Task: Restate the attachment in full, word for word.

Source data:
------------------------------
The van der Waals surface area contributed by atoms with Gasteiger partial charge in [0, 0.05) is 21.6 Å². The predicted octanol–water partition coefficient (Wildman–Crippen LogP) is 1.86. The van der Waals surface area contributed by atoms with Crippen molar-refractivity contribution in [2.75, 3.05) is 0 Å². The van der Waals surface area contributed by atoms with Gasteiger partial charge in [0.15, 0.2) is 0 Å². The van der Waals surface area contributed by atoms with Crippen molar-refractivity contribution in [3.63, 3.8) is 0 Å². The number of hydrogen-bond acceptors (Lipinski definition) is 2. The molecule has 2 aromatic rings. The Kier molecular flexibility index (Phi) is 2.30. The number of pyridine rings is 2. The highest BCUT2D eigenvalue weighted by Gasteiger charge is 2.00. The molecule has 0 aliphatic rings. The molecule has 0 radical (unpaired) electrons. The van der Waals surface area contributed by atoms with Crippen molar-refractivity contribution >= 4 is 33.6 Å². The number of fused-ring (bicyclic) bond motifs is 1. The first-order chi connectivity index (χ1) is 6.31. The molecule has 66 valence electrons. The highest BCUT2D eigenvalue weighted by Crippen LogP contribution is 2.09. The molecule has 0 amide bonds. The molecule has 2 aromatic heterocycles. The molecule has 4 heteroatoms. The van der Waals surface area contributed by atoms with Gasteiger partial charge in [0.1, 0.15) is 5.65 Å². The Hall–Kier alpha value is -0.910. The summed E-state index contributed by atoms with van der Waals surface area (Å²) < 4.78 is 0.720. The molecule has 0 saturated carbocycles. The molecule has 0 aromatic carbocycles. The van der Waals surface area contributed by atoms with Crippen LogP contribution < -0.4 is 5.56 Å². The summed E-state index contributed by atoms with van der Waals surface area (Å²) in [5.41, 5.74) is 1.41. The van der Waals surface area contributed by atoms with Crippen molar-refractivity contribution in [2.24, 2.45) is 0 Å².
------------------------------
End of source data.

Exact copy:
The van der Waals surface area contributed by atoms with Gasteiger partial charge in [0, 0.05) is 21.6 Å². The predicted octanol–water partition coefficient (Wildman–Crippen LogP) is 1.86. The van der Waals surface area contributed by atoms with Crippen molar-refractivity contribution in [2.75, 3.05) is 0 Å². The van der Waals surface area contributed by atoms with Gasteiger partial charge in [0.15, 0.2) is 0 Å². The van der Waals surface area contributed by atoms with Crippen molar-refractivity contribution in [3.63, 3.8) is 0 Å². The number of hydrogen-bond acceptors (Lipinski definition) is 2. The molecule has 2 aromatic rings. The Kier molecular flexibility index (Phi) is 2.30. The number of pyridine rings is 2. The highest BCUT2D eigenvalue weighted by Gasteiger charge is 2.00. The molecule has 0 aliphatic rings. The molecule has 0 radical (unpaired) electrons. The van der Waals surface area contributed by atoms with Crippen molar-refractivity contribution >= 4 is 33.6 Å². The number of fused-ring (bicyclic) bond motifs is 1. The first-order chi connectivity index (χ1) is 6.31. The molecule has 66 valence electrons. The highest BCUT2D eigenvalue weighted by Crippen LogP contribution is 2.09. The molecule has 0 amide bonds. The molecule has 2 aromatic heterocycles. The molecule has 4 heteroatoms. The van der Waals surface area contributed by atoms with Gasteiger partial charge in [0.1, 0.15) is 5.65 Å². The Hall–Kier alpha value is -0.910. The summed E-state index contributed by atoms with van der Waals surface area (Å²) < 4.78 is 0.720. The molecule has 0 saturated carbocycles. The molecule has 0 aromatic carbocycles. The van der Waals surface area contributed by atoms with Crippen LogP contribution < -0.4 is 5.56 Å². The summed E-state index contributed by atoms with van der Waals surface area (Å²) in [5.41, 5.74) is 1.41. The van der Waals surface area contributed by atoms with Crippen molar-refractivity contribution in [2.24, 2.45) is 0 Å².